How to Identify and Manage a Workplace Bully in a Veterinarian's Office
Workplace bullying is a serious issue that can harm morale, intimidate employees, and negatively impact patient care and retention.
Identifying a workplace bully in a veterinarian's office can be challenging, but there are some signs to look out for such as constant criticism, sabotage, and exclusion. To manage the bully, it's important to document any incidents, confront the bully calmly but firmly, and report the behavior to a supervisor or HR representative if necessary. It's also essential to prioritize self-care and seek support from trusted colleagues or a mental health professional if needed.
Identifying Different Types of Bullying in Your Veterinary Practice
Workplace bullying comes in many different forms:
• Humiliation, ridicule, and teasing are among the more aggressive forms of bullying. Let’s say a team member had a speech impediment, and their coworkers made fun of them for that. This would be an example of workplace bullying.
• Intentionally setting up other team members to fail by assigning them to work they are unqualified to do or withholding critical information needed for a task. For example, let’s say you assigned someone to take X-rays of an aggressive dog without giving them that training, and the worker was then unable to complete that task.
• Any form of harassment, including sexual harassment.
• Pressuring a person to resign or not come into work.
How a Workplace Bully Could Affect the Workplace Environment
There is no question that bullying behaviors can negatively impact the entire veterinary practice if they are allowed to go unchecked. Bullying can intimidate team members and make patients uncomfortable. If allowed to run rampant, they can result in employees leaving. Furthermore, a bully who is not held accountable may signal that bullying behavior is tolerated. Such failure to act can make bullying contagious and result in team members ganging up on their colleagues.
As such, you must ensure that you appropriately investigate any allegations of bullying and document any allegations. Using performance management tools — like those offered by HR for Health — can help you document allegations, confirmed incidents, and actions you took to stop the bullying.
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What Harassment & Employee Safety Laws Say About Workplace Bullies
To be clear, workplace bullying is not going away. Furthermore, more and more states are passing laws regarding harassment, training, and documentation.
Thus, your veterinary practice must create a written policy in your employee handbook that makes a strong statement against workplace bullying. You also need to develop a set of processes that dictate that you will investigate every complaint and conduct necessary training. Doing so will enable you to protect your veterinary practice.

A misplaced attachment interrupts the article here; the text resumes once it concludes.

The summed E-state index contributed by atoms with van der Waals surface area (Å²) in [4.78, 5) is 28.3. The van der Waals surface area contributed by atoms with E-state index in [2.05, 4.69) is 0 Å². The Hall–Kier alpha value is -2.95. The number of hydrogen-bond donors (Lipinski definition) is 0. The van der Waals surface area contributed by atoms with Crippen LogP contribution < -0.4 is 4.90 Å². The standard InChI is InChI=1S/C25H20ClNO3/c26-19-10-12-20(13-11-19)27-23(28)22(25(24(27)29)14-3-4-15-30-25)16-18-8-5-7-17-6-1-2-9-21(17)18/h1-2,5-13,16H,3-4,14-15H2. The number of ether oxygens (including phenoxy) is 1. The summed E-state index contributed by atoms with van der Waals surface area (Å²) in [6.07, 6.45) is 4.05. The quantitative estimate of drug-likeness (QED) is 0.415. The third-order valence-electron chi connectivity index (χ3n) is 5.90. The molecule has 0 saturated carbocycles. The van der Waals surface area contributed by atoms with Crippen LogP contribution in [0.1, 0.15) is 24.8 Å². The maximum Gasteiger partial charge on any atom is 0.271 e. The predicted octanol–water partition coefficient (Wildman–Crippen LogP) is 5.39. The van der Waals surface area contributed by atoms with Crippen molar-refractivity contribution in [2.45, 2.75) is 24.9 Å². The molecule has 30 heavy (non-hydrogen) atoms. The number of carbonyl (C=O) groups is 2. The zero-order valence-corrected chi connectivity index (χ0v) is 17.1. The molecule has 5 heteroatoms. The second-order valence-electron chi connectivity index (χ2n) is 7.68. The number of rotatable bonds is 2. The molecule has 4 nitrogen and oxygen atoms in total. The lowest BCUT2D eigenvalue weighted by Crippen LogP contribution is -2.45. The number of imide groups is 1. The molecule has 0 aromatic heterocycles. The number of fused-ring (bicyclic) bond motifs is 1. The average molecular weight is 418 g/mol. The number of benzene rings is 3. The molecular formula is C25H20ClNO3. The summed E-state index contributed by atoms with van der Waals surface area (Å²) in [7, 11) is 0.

At HR for Health, we're here to help, and we have features that can track training and store any documents, as well as alert you when any pieces of training expire. Using these tools allows you to ensure that you are on top of your anti-harassment and bullying education.
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You Need to Have a No-Tolerance Policy Documented and Signed by All Team Members
Having a specific policy against bullying — including an explicit no-bullying policy that your team members sign — can help create a better working environment in your veterinary practice. It can also protect you against any specific workplace issues. It can ensure that you set the right tone and watch your team members. It can also save you from legal challenges or allegations that you did not take bullying seriously.
Furthermore, this may be a regulatory requirement too. Check your state policies to see what regulatory practices may exist. This policy should be a strict statement about what isn't tolerated and what employees should do if they believe they have been the victim of workplace bullying.
It's also worth noting that a no-tolerance policy makes things easier in your veterinary practice. It can ensure that you are consistent with your approach for each situation. It also communicates the seriousness of bullying to your team.
If you need help designing such a statement, or your employee handbook, HR for Health is here, and we can help you create an employee handbook with all the necessary components.
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What You Need to Know
There are legal consequences for not acting on allegations of bullying. Thankfully, there are things your veterinary practice can do to minimize bullying and create a comfortable work atmosphere for all of your team members.
How HR for Health Can Help
HR for Health has a variety of ways to help your veterinary practice grow and thrive and to protect it from HR problems like workplace bullying. For example, our document storage features can ensure that any issues are documented and that the actions taken are maintained. Furthermore, we can help you create an employee handbook with a strict no-bullying policy. Such a handbook can help protect you from any legal issues that bullying may cause.
Ready to get started with HR for Health? Contact us today to set up a fifteen-minute consultation and learn more about how HR for Health can help your practice grow and protect you from various HR challenges - including bullying.